Get ready to travel on a 5,700-mile journey over hot deserts and frigid mountain passes, through five cities along the most celebrated trade route in human history. But don’t worry, no luggage is required, not even a carry-on. Instead, become immersed in foreign lands from the comfort of the Denver Museum of Nature & Science’s “Traveling the Silk Road” exhibit, open through May 3, 2015.
Artifacts and recreations of the goods that defined the route are featured including gold, art, glass, fur, wine, spices, dyes and silk. The exhibit shows how they were used and traded in cities that flourished at the time: Xi’an, ancient capital of China; Turfan, a fertile oasis; Samarkand, a grand city of commerce: Baghdad, the scholarly center of the Islamic world: and Constantinople, eastern capital of the Roman Empire.
As visitors explore the exhibit, Jennifer Moss Logan, educator/coordinator for Nature & Culture Gallery Programs at the museum, says to keep in mind the distances people travelled along the Silk Road route. “You travelled 1,000–1,500 miles from each of the cities,” she says. “And there is not a Costco along the way or a gas fill up or a nice little place to stay. This is harsh desert and high mountains! So it’s an incredible landscape.”
The exhibit covers the Silk Road’s golden age from A.D. 600 to 1200, telling dramatic stories through displays, hands-on activities and five costumed re-enactors who portray different roles, telling personal stories about life on the famous trade route. Don’t even try to get them to break from character to address the modern day. They won’t do it.
Visitors start their journey learning about the discovery that a cute caterpillar could lead to a beautiful gown (hint: it involves an ancient cup of tea). To explain the life cycle of silkworms, the museum has taken on daycare duties, displaying real silkworms, their cocoons and the moths they become. “We’re raising them here so there’s a lot of big work happening behind the scenes to provide these beautiful silkworms in their various forms,” explains Logan. A giant Tang-era weaving loom and examples of colorful, patterned silk fabric show what can be done with the strands from those small, white caterpillars.
A variety of musical instruments are displayed with push buttons to play tunes made by each instrument. Play each individually or together to create a song. The exhibit calls it “Road Music” because travelers along the Silk Road route would meet but wouldn’t necessarily know each other’s language, so playing music together was their way of communicating.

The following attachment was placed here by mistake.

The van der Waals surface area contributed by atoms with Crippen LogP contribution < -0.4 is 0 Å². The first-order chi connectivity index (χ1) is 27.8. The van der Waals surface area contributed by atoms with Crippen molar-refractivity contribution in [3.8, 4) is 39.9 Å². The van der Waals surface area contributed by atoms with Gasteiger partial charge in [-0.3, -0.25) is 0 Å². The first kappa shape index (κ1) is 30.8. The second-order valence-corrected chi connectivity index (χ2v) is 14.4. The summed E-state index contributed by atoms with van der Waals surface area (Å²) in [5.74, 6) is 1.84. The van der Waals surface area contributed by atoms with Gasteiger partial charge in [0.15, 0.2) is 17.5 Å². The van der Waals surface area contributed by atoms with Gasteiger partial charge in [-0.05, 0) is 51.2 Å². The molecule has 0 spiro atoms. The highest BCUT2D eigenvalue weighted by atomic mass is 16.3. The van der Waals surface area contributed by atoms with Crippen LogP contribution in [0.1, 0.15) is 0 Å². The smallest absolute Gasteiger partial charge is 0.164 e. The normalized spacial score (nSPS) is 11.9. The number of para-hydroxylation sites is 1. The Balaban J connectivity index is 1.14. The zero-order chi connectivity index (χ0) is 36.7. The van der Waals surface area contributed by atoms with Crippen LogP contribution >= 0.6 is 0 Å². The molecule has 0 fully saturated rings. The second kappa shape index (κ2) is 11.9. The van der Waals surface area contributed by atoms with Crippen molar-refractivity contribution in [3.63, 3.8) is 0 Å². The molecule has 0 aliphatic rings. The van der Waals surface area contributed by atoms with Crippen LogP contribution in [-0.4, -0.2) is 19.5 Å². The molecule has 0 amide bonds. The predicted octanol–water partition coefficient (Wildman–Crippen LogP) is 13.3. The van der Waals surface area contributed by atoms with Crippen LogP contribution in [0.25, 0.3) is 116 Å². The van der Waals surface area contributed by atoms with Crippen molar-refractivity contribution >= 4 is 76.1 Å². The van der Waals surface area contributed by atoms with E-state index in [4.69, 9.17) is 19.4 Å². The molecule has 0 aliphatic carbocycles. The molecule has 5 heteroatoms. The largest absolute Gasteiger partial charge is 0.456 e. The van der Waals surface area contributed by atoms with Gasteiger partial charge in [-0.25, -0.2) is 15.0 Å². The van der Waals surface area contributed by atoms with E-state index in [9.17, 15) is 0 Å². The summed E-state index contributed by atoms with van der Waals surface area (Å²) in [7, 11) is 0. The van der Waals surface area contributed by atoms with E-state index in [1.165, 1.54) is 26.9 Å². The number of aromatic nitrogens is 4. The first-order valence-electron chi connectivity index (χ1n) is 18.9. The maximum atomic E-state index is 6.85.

A full-scale re-creation of a night market in Turfan lets people see the various goods that would have been for sale including silks and other fabrics, food and animal skins for adornment and status. Sounds of market hubbub can be heard. Large pots with swiveling lids let visitors smell fragrant essences of the market including rosewater and patchouli. A hands-on demonstration cart provides the chance to touch items that might have been sold in the market.
A large animated book tells three illustrated stories of the Silk Road. Nearby, an interactive touch screen shows a map of the Silk Road displaying the connections between cultures in areas such as technology, music, religion and geography. A model of a half-view of a 71-foot-long Arab ship reveals cargo of ceramics and other heavier items, illustrating how merchants could move heavier and more diverse goods by boat.
In the richly decorated Baghdad area of the exhibit, there is a tribute to 1,000 years of the House of Wisdom, a library and translation institute that was a major destination for intellectuals around A.D. 800. Scholars of all religions were being sent to gather the knowledge of the world. “They were testing hypotheses and mathematics, thinking about chemistry, physics, thinking about the medicines and translating things from Latin into Arabic,” says Logan. “There was an appreciation of all that the world had to offer.”
“What I love about this exhibition is that when you visit these cities, you are seeing them in their ancient times but you are also seeing them today,” says Logan. “When you think about Baghdad, what do you think about today? We think about perhaps 10 years of angst. Visitors will have the chance to learn about the rich, diverse and all-encompassing wisdom of Baghdad and take away perhaps a counterpoint to what they may be seeing on the news.”
Tickets to “Traveling the Silk Road” include admission to the museum and range from $4–$7 for members and $14.95–$22.95 for nonmembers.